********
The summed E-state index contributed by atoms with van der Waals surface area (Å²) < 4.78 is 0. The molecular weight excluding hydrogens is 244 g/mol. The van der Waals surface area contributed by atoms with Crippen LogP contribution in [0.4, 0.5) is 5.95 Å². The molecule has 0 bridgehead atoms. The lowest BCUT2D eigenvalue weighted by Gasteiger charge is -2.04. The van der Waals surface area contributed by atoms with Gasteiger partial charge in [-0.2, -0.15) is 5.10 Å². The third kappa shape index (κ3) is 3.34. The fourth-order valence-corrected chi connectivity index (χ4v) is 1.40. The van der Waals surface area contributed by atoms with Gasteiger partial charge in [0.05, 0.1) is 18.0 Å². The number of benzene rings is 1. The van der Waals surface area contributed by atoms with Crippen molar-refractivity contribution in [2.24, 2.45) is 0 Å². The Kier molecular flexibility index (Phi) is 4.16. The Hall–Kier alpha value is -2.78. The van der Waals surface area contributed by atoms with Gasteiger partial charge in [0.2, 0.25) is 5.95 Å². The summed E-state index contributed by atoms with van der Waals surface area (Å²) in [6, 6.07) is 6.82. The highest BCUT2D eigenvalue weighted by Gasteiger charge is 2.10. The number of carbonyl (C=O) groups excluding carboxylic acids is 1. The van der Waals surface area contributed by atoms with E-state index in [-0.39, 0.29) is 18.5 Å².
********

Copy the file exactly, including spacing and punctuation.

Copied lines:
The summed E-state index contributed by atoms with van der Waals surface area (Å²) < 4.78 is 0. The molecular weight excluding hydrogens is 244 g/mol. The van der Waals surface area contributed by atoms with Crippen LogP contribution in [0.4, 0.5) is 5.95 Å². The molecule has 0 bridgehead atoms. The lowest BCUT2D eigenvalue weighted by Gasteiger charge is -2.04. The van der Waals surface area contributed by atoms with Gasteiger partial charge in [-0.2, -0.15) is 5.10 Å². The third kappa shape index (κ3) is 3.34. The fourth-order valence-corrected chi connectivity index (χ4v) is 1.40. The van der Waals surface area contributed by atoms with Gasteiger partial charge in [0.05, 0.1) is 18.0 Å². The number of benzene rings is 1. The van der Waals surface area contributed by atoms with Crippen molar-refractivity contribution in [2.24, 2.45) is 0 Å². The Kier molecular flexibility index (Phi) is 4.16. The Hall–Kier alpha value is -2.78. The van der Waals surface area contributed by atoms with Gasteiger partial charge in [0.2, 0.25) is 5.95 Å². The summed E-state index contributed by atoms with van der Waals surface area (Å²) in [6, 6.07) is 6.82. The highest BCUT2D eigenvalue weighted by Gasteiger charge is 2.10. The number of carbonyl (C=O) groups excluding carboxylic acids is 1. The van der Waals surface area contributed by atoms with E-state index in [-0.39, 0.29) is 18.5 Å².